signature LAZY = sig type 'a t val inject_val : 'a -> 'a t val force : 'a t -> 'a val make : (unit -> 'a) -> 'a t val fmap : ('a -> 'b) -> 'a t -> 'b t val fmap2 : ('a * 'b -> 'c) -> 'a t * 'b t -> 'c t val concat : 'a t t -> 'a t val fix : ('a t -> 'a t) -> 'a t end structure Lazy' :> LAZY = struct datatype 'a laz = Forced of 'a | Thunk of unit -> 'a type 'a t = 'a laz ref fun inject_val x = ref (Forced x) fun force (ref (Forced x)) = x | force (l as (ref (Thunk f))) = let val x = f () in l := Forced x ; x end fun make f = ref (Thunk f) fun fmap f x = ref (Thunk (fn () => f (force x))) fun fmap2 f (x, y) = ref (Thunk (fn () => f (force x, force y))) fun concat x = ref (Thunk (fn () => force (force x))) fun fix f = ref (Thunk (fn () => force (f (fix f)))) end structure L = Lazy' datatype 'a Tree = Tip of 'a | Fork of 'a Tree * 'a Tree fun fst (x, y) = x fun snd (x, y) = y val fm : int Tree -> int L.t Tree = fn t => let val rec repmin : int Tree -> int L.t -> (int L.t Tree * int) = fn Tip n => (fn m => (print (Int.toString n ^ "\n"); (Tip m, n))) | Fork(l, r) => (fn m => let val (t1, m1) = repmin l m val (t2, m2) = repmin r m in (Fork(t1, t2), Int.min (m1, m2)) end) val rec p : unit -> int L.t Tree * int = fn () => repmin t (L.fmap snd (L.make p)) in fst (p ()) end

The solution, again due to Jake, is to make a more clever fixpoint operator that makes sure it only is forced once:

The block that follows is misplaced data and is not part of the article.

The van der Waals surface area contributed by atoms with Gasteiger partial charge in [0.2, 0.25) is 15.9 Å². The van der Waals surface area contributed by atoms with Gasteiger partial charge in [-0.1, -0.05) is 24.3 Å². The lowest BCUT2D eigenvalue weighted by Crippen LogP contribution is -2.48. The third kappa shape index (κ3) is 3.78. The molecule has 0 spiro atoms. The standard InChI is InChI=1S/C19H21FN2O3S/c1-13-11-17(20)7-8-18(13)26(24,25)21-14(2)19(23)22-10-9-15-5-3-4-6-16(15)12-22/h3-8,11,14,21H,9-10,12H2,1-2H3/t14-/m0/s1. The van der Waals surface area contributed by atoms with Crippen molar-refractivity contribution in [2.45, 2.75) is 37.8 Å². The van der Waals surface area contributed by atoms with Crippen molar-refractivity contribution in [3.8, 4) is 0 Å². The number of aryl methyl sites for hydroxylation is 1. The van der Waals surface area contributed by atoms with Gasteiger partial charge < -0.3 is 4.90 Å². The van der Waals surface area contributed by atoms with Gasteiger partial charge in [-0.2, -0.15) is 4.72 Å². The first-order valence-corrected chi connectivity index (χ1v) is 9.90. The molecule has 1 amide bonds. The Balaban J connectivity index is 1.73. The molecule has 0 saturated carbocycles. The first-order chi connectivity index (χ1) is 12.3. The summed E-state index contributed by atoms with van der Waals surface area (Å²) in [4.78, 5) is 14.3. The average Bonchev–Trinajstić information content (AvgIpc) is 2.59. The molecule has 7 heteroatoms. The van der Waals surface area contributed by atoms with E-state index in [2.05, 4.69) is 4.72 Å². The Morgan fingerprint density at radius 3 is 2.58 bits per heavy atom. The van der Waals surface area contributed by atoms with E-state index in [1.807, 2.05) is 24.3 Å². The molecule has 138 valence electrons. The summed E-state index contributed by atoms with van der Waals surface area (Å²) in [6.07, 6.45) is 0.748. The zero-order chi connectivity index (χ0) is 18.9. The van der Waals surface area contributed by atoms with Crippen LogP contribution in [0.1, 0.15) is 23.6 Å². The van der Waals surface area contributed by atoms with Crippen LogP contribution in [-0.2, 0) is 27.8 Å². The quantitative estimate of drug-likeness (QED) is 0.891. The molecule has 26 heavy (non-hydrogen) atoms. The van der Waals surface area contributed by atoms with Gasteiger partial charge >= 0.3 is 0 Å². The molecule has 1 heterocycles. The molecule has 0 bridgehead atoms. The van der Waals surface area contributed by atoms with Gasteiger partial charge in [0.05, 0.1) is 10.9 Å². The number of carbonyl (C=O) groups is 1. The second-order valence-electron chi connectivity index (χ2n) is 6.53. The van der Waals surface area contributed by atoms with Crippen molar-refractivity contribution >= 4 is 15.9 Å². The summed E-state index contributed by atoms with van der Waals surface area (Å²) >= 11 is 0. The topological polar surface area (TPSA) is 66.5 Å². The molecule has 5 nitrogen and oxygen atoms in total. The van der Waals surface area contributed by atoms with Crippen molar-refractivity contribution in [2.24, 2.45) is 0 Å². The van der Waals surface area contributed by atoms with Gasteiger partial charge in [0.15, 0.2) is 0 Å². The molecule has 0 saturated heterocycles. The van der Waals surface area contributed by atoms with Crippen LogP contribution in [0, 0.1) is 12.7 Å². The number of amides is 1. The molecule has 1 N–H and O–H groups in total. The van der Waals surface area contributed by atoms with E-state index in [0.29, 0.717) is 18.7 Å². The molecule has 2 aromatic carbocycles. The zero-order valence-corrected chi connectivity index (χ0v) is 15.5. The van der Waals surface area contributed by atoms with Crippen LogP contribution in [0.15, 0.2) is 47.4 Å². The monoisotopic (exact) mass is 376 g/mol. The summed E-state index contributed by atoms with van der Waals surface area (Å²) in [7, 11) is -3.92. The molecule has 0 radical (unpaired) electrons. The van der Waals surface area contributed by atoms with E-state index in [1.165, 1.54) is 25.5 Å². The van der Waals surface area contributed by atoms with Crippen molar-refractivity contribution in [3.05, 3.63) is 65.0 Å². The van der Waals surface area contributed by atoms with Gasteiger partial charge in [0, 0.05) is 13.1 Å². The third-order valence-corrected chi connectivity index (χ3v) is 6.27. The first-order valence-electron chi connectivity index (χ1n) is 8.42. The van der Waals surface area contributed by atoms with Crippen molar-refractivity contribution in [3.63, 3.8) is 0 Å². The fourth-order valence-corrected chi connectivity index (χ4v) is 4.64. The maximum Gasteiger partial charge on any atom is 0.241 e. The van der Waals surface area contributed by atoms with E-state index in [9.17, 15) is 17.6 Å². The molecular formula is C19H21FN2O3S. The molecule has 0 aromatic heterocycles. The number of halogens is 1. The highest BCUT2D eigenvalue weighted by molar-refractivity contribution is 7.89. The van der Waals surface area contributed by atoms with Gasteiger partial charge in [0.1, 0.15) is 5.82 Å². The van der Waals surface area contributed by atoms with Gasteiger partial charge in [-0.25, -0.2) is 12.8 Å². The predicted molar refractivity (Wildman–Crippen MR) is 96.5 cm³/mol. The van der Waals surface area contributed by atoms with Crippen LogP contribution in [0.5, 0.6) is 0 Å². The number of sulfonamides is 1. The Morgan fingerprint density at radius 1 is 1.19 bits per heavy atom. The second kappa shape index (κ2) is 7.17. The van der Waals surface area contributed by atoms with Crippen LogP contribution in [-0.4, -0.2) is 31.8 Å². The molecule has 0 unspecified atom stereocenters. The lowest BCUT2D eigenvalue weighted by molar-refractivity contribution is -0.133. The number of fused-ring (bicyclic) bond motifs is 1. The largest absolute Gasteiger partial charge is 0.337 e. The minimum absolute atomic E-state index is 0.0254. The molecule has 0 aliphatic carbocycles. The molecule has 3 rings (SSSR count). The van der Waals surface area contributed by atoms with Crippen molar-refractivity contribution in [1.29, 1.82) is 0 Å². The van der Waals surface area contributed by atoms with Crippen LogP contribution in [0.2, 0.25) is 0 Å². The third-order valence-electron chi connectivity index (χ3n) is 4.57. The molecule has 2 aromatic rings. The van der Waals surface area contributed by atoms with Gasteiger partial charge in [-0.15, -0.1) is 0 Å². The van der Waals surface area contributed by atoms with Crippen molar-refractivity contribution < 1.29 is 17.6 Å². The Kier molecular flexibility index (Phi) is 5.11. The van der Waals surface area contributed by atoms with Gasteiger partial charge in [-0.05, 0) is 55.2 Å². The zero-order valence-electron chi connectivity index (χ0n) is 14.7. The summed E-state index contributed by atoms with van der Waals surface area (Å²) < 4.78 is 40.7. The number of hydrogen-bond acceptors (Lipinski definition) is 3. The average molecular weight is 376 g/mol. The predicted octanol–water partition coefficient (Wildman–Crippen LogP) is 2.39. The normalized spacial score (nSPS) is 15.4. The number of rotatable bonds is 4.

signature LAZY = sig ... val fix' : ('a t -> 'a) -> 'a t end structure Lazy' :> LAZY = struct ... fun fix' f = let val t = ref (Thunk (fn () => raise (Fail ""))) in t := Thunk (fn () => f t) ; t end end val fm : int Tree -> int L.t Tree = fn t => let ... val p : (int L.t Tree * int) L.t = L.fix' (fn p => repmin t (L.fmap snd p)) in fst (L.force p) end

Here's another in MetaOCaml http://conway.rutgers.edu/~ccshan/wiki/blog/posts/Circularity/

ReplyDeleteThank you!

ReplyDeleteHi Sean,

ReplyDeleteYour code actually traverses the tree twice (once when lazy_from_fun p is forced, and once when you call p ()). To fix the OCaml version, you could say

let rec p = lazy (repmin t (fmap snd p)) in

fst (Lazy.force p)

I'm not sure how to fix the SML version, since this relies on OCaml's special support for lazy on the RHS of a let rec.

I agree that a little bit of syntactic overhead (in OCaml) when you want laziness is well worth efficiency and predictability when you don't.